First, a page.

During this last trip, Jackie and I had a chance to visit the city of NY. The last time we visited NY to do some sightseeing was 10 years ago. We were in the tour van and it was about 9am. There was a ton of traffic and then a car next to us told us to roll down our window and the driver said, turn on the radio. And our tour guide turned it on and we couldn’t believe what we were hearing. The World Trade Center had been hit by an airplane. We pulled off to the side of the freeway and we saw in the distance the fire billowing from the building. And a few minutes later, with our own eyes, we saw the towers crumbling down. There was a stunned silence. Then the silence was broken by pockets of people around us shrieking, crying, people falling to their knees. It’s a moment I will never forget. It was a reminder that in the end, everything crumbles. The only foundation that is solid enough to build a life upon is Jesus Christ. He is the Solid Rock. As the hymn goes, everything else is sinking sand. And I remember praying to God, Lord, time is short, I commit my life to preach the gospel so that people around me might have a chance to be saved.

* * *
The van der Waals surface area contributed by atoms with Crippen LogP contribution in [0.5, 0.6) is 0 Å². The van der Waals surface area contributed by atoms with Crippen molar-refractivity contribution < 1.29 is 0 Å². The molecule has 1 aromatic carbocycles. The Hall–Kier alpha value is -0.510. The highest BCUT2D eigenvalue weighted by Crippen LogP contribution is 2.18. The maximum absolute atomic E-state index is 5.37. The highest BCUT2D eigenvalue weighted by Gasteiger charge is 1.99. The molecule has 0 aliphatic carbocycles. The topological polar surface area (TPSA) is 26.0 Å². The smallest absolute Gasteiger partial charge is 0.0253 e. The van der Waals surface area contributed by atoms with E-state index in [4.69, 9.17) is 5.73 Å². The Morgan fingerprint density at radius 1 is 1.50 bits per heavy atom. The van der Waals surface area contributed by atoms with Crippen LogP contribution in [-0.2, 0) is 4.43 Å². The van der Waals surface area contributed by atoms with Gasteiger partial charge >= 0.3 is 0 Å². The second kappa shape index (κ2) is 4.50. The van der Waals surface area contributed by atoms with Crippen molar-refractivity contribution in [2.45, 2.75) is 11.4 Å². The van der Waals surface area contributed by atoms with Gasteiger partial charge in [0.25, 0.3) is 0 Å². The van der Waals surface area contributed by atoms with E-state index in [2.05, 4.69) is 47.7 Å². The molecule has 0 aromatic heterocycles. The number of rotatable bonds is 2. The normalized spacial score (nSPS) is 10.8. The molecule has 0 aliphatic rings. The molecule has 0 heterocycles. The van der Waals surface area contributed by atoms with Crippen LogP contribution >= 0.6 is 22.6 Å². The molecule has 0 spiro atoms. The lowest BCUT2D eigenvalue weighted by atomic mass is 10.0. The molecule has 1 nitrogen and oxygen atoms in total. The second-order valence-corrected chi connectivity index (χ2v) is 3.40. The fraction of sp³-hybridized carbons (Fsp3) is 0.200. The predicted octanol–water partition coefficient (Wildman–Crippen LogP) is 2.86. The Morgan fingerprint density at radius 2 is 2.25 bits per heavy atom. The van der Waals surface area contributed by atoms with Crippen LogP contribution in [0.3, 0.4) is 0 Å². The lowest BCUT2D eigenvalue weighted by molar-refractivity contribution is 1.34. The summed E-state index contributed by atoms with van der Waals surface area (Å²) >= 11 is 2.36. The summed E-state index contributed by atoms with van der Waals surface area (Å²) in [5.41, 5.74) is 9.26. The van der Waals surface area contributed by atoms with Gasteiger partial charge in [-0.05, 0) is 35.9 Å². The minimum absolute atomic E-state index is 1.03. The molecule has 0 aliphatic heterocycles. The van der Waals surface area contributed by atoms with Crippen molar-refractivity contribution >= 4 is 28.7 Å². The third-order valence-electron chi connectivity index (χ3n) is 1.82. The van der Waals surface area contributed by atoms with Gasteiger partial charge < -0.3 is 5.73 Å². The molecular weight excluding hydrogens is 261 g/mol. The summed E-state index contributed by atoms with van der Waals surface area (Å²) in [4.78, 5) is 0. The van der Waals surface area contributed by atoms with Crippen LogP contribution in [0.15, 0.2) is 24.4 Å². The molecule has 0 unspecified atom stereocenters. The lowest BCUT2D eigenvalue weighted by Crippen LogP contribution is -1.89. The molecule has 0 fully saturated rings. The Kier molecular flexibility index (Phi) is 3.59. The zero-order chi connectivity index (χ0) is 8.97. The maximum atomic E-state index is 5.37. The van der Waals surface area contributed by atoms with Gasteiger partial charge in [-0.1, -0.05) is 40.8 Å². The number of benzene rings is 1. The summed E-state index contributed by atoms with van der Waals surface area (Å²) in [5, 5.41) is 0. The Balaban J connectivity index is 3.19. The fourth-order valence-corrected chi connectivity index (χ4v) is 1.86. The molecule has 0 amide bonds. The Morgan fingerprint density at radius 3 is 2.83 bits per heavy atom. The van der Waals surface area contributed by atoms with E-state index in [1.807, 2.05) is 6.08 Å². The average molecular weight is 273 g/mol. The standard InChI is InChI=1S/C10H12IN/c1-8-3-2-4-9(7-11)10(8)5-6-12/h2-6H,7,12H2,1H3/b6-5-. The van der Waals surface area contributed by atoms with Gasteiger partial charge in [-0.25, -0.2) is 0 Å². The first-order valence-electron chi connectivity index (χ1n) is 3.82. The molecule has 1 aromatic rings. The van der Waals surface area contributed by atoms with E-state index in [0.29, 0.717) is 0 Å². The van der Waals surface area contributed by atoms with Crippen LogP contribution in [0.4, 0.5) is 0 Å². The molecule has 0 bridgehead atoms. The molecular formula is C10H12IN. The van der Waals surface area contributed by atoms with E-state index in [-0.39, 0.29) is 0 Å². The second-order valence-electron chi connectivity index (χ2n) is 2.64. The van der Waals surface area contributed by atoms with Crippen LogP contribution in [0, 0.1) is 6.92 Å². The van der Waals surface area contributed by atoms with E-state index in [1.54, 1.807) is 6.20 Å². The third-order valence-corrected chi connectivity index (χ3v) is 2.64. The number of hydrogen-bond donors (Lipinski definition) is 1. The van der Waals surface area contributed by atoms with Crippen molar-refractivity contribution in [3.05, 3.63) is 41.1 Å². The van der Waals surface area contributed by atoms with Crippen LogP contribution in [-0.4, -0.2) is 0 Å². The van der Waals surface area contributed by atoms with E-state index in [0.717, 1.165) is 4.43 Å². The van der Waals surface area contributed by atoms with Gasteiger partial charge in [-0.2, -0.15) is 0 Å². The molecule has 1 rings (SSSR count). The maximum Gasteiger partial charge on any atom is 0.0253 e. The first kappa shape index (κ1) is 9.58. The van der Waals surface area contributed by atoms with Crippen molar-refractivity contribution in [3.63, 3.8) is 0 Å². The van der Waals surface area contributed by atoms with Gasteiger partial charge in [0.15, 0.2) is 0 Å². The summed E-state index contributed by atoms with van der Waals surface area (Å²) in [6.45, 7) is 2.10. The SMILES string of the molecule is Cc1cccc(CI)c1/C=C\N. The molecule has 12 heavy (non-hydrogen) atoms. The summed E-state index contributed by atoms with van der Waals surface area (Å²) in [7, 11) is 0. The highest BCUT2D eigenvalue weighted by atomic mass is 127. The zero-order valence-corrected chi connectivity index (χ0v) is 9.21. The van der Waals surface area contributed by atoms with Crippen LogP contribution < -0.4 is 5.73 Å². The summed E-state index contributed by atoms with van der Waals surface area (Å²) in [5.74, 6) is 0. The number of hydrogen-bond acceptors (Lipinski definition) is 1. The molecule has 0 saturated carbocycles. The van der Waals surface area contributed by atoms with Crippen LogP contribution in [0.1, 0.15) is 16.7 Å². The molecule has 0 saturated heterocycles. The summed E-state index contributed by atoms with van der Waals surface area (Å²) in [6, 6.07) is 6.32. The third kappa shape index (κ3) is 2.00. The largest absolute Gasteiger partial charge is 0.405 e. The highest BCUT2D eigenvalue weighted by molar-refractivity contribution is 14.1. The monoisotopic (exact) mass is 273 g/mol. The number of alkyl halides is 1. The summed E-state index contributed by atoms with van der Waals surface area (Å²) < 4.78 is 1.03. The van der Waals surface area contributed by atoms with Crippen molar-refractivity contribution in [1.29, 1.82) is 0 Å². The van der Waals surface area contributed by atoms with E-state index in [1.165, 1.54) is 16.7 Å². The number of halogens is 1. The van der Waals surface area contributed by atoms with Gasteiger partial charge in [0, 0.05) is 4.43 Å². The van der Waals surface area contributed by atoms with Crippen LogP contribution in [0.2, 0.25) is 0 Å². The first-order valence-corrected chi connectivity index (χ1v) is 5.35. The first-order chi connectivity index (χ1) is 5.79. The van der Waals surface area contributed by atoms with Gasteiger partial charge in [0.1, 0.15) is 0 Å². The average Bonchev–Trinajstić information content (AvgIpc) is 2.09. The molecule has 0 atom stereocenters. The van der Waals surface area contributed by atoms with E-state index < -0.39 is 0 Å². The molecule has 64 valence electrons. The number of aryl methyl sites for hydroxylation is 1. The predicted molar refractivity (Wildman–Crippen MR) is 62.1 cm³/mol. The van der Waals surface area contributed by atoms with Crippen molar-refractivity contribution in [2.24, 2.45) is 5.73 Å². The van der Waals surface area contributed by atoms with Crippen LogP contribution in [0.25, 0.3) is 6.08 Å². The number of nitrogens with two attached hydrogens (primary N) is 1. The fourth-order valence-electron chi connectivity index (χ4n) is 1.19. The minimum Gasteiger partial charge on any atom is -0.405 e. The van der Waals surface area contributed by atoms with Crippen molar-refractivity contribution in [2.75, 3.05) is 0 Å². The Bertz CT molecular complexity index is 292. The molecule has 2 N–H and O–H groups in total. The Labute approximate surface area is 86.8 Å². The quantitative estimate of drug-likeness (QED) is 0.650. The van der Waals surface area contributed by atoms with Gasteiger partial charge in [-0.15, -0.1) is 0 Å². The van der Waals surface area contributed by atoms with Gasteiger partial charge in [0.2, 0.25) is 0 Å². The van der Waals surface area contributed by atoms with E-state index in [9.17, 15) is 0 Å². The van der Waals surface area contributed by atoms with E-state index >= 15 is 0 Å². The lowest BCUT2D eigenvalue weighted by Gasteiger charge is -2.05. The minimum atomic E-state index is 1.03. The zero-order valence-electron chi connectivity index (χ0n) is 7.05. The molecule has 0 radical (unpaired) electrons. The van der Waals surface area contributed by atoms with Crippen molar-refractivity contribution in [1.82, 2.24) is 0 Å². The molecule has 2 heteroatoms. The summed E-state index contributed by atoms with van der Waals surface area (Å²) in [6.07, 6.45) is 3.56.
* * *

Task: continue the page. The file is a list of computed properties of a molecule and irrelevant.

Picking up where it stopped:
That was 10 years ago. And on this 10th anniversary of 9/11, I recommit myself to preaching the gospel. Because time is short.
Do you share Paul’s sentiment that he resolved to know nothing except Jesus Christ and him crucified? Let’s examine our lives.
What are you investing your life in? Look at this past year, this past month, this past week? How did you invest your time? Don’t waste your life on things that will be here today and gone tomorrow.
Paul resolved to know nothing except Jesus Christ and him crucified because time is short, that’s number one.